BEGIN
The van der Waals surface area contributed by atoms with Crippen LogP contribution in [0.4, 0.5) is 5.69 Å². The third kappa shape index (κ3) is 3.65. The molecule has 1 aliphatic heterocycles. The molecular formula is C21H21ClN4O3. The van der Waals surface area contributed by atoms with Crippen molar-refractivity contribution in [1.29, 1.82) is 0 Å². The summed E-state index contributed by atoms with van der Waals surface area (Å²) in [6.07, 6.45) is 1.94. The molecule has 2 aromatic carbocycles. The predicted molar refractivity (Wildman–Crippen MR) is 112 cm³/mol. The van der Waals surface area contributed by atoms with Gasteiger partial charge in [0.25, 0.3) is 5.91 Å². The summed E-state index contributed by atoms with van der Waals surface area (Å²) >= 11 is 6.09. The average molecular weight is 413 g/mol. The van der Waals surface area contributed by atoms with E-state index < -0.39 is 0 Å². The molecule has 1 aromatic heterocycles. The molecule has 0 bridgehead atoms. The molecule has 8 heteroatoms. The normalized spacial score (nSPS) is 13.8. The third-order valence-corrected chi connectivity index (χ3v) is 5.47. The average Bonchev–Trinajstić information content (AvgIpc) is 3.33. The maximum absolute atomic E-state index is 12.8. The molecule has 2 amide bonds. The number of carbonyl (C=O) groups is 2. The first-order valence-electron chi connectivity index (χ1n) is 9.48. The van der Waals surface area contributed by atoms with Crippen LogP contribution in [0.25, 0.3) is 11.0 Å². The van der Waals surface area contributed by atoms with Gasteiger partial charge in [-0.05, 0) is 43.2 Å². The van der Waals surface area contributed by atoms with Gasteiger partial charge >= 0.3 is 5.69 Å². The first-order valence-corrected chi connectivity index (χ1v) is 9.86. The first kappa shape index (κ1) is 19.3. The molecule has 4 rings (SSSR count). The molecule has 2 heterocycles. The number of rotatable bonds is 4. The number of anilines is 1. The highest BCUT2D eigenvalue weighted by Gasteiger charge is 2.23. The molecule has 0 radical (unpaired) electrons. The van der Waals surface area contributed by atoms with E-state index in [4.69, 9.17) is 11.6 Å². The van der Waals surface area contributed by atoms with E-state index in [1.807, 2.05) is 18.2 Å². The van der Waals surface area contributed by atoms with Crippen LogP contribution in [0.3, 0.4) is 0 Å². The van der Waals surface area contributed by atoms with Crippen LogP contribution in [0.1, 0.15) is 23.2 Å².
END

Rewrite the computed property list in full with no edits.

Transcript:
The van der Waals surface area contributed by atoms with Crippen LogP contribution in [0.4, 0.5) is 5.69 Å². The third kappa shape index (κ3) is 3.65. The molecule has 1 aliphatic heterocycles. The molecular formula is C21H21ClN4O3. The van der Waals surface area contributed by atoms with Crippen molar-refractivity contribution in [1.29, 1.82) is 0 Å². The summed E-state index contributed by atoms with van der Waals surface area (Å²) in [6.07, 6.45) is 1.94. The molecule has 2 aromatic carbocycles. The predicted molar refractivity (Wildman–Crippen MR) is 112 cm³/mol. The van der Waals surface area contributed by atoms with Gasteiger partial charge in [0.25, 0.3) is 5.91 Å². The summed E-state index contributed by atoms with van der Waals surface area (Å²) >= 11 is 6.09. The average molecular weight is 413 g/mol. The van der Waals surface area contributed by atoms with E-state index < -0.39 is 0 Å². The molecule has 1 aromatic heterocycles. The molecule has 0 bridgehead atoms. The molecule has 8 heteroatoms. The normalized spacial score (nSPS) is 13.8. The third-order valence-corrected chi connectivity index (χ3v) is 5.47. The average Bonchev–Trinajstić information content (AvgIpc) is 3.33. The maximum absolute atomic E-state index is 12.8. The molecule has 2 amide bonds. The number of carbonyl (C=O) groups is 2. The first-order valence-electron chi connectivity index (χ1n) is 9.48. The van der Waals surface area contributed by atoms with Crippen LogP contribution in [0.25, 0.3) is 11.0 Å². The van der Waals surface area contributed by atoms with Gasteiger partial charge in [-0.05, 0) is 43.2 Å². The van der Waals surface area contributed by atoms with Gasteiger partial charge >= 0.3 is 5.69 Å². The first-order valence-corrected chi connectivity index (χ1v) is 9.86. The first kappa shape index (κ1) is 19.3. The molecule has 4 rings (SSSR count). The molecule has 2 heterocycles. The number of rotatable bonds is 4. The number of anilines is 1. The highest BCUT2D eigenvalue weighted by Gasteiger charge is 2.23. The molecule has 0 radical (unpaired) electrons. The van der Waals surface area contributed by atoms with E-state index in [4.69, 9.17) is 11.6 Å². The van der Waals surface area contributed by atoms with E-state index in [1.807, 2.05) is 18.2 Å². The van der Waals surface area contributed by atoms with Crippen LogP contribution in [0.3, 0.4) is 0 Å². The van der Waals surface area contributed by atoms with Crippen LogP contribution in [0.1, 0.15) is 23.2 Å².